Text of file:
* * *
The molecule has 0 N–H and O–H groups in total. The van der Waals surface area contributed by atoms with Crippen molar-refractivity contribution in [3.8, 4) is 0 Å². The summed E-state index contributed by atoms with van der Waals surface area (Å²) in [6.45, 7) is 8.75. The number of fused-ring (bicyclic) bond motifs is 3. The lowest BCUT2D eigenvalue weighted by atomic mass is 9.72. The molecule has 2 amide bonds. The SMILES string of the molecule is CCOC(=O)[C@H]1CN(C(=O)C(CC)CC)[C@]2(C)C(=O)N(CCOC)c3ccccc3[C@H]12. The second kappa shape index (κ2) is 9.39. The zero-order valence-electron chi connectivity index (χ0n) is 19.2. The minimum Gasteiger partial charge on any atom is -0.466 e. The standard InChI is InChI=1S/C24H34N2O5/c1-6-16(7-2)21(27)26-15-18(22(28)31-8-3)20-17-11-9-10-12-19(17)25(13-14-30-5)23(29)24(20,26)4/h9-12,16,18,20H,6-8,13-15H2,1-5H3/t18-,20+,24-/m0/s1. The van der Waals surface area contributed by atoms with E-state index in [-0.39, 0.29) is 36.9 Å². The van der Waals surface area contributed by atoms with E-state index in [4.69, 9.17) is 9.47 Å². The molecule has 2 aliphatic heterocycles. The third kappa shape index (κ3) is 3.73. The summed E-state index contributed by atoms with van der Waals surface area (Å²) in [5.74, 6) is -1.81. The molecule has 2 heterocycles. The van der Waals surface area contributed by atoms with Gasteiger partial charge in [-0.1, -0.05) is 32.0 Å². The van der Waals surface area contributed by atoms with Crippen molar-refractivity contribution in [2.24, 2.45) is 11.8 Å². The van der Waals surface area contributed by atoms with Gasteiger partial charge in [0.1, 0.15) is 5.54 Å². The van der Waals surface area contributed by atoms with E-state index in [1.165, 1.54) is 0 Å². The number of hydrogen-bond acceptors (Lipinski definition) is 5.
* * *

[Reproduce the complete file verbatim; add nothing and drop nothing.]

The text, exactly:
The molecule has 0 N–H and O–H groups in total. The van der Waals surface area contributed by atoms with Crippen molar-refractivity contribution in [3.8, 4) is 0 Å². The summed E-state index contributed by atoms with van der Waals surface area (Å²) in [6.45, 7) is 8.75. The number of fused-ring (bicyclic) bond motifs is 3. The lowest BCUT2D eigenvalue weighted by atomic mass is 9.72. The molecule has 2 amide bonds. The SMILES string of the molecule is CCOC(=O)[C@H]1CN(C(=O)C(CC)CC)[C@]2(C)C(=O)N(CCOC)c3ccccc3[C@H]12. The second kappa shape index (κ2) is 9.39. The zero-order valence-electron chi connectivity index (χ0n) is 19.2. The minimum Gasteiger partial charge on any atom is -0.466 e. The standard InChI is InChI=1S/C24H34N2O5/c1-6-16(7-2)21(27)26-15-18(22(28)31-8-3)20-17-11-9-10-12-19(17)25(13-14-30-5)23(29)24(20,26)4/h9-12,16,18,20H,6-8,13-15H2,1-5H3/t18-,20+,24-/m0/s1. The van der Waals surface area contributed by atoms with E-state index in [-0.39, 0.29) is 36.9 Å². The van der Waals surface area contributed by atoms with E-state index in [4.69, 9.17) is 9.47 Å². The molecule has 2 aliphatic heterocycles. The third kappa shape index (κ3) is 3.73. The summed E-state index contributed by atoms with van der Waals surface area (Å²) in [5.74, 6) is -1.81. The molecule has 2 heterocycles. The van der Waals surface area contributed by atoms with Gasteiger partial charge in [-0.1, -0.05) is 32.0 Å². The van der Waals surface area contributed by atoms with Crippen molar-refractivity contribution in [2.24, 2.45) is 11.8 Å². The van der Waals surface area contributed by atoms with Gasteiger partial charge in [0.1, 0.15) is 5.54 Å². The van der Waals surface area contributed by atoms with E-state index in [1.165, 1.54) is 0 Å². The number of hydrogen-bond acceptors (Lipinski definition) is 5.